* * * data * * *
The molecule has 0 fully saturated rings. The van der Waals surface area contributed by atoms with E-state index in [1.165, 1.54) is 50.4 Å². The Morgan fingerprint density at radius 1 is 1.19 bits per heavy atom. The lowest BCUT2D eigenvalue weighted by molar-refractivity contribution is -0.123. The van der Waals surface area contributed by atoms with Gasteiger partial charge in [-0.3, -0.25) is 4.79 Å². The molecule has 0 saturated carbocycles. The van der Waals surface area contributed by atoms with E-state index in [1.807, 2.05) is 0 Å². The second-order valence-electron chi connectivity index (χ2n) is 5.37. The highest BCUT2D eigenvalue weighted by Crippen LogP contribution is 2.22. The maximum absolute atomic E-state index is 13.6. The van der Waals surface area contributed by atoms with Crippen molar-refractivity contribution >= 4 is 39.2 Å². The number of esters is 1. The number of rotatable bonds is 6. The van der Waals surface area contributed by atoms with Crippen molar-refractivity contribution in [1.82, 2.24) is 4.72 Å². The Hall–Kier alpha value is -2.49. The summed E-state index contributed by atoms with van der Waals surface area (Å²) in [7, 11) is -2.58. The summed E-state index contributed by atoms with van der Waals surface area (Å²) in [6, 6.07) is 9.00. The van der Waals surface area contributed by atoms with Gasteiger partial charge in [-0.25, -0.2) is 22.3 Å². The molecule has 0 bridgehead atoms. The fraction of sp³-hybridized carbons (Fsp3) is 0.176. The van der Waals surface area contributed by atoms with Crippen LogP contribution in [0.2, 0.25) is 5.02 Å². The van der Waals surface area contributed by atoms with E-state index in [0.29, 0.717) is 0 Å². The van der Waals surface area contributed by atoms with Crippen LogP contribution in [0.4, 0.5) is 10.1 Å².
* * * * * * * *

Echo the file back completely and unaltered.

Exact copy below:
The molecule has 0 fully saturated rings. The van der Waals surface area contributed by atoms with E-state index in [1.165, 1.54) is 50.4 Å². The Morgan fingerprint density at radius 1 is 1.19 bits per heavy atom. The lowest BCUT2D eigenvalue weighted by molar-refractivity contribution is -0.123. The van der Waals surface area contributed by atoms with Gasteiger partial charge in [-0.3, -0.25) is 4.79 Å². The molecule has 0 saturated carbocycles. The van der Waals surface area contributed by atoms with E-state index in [1.807, 2.05) is 0 Å². The second-order valence-electron chi connectivity index (χ2n) is 5.37. The highest BCUT2D eigenvalue weighted by Crippen LogP contribution is 2.22. The maximum absolute atomic E-state index is 13.6. The van der Waals surface area contributed by atoms with Crippen molar-refractivity contribution >= 4 is 39.2 Å². The number of esters is 1. The number of rotatable bonds is 6. The van der Waals surface area contributed by atoms with Crippen molar-refractivity contribution in [1.82, 2.24) is 4.72 Å². The Hall–Kier alpha value is -2.49. The summed E-state index contributed by atoms with van der Waals surface area (Å²) in [7, 11) is -2.58. The summed E-state index contributed by atoms with van der Waals surface area (Å²) in [6, 6.07) is 9.00. The van der Waals surface area contributed by atoms with Gasteiger partial charge in [-0.25, -0.2) is 22.3 Å². The molecule has 0 bridgehead atoms. The fraction of sp³-hybridized carbons (Fsp3) is 0.176. The van der Waals surface area contributed by atoms with Crippen LogP contribution in [0.2, 0.25) is 5.02 Å². The van der Waals surface area contributed by atoms with E-state index in [0.29, 0.717) is 0 Å². The van der Waals surface area contributed by atoms with Crippen LogP contribution in [0.4, 0.5) is 10.1 Å².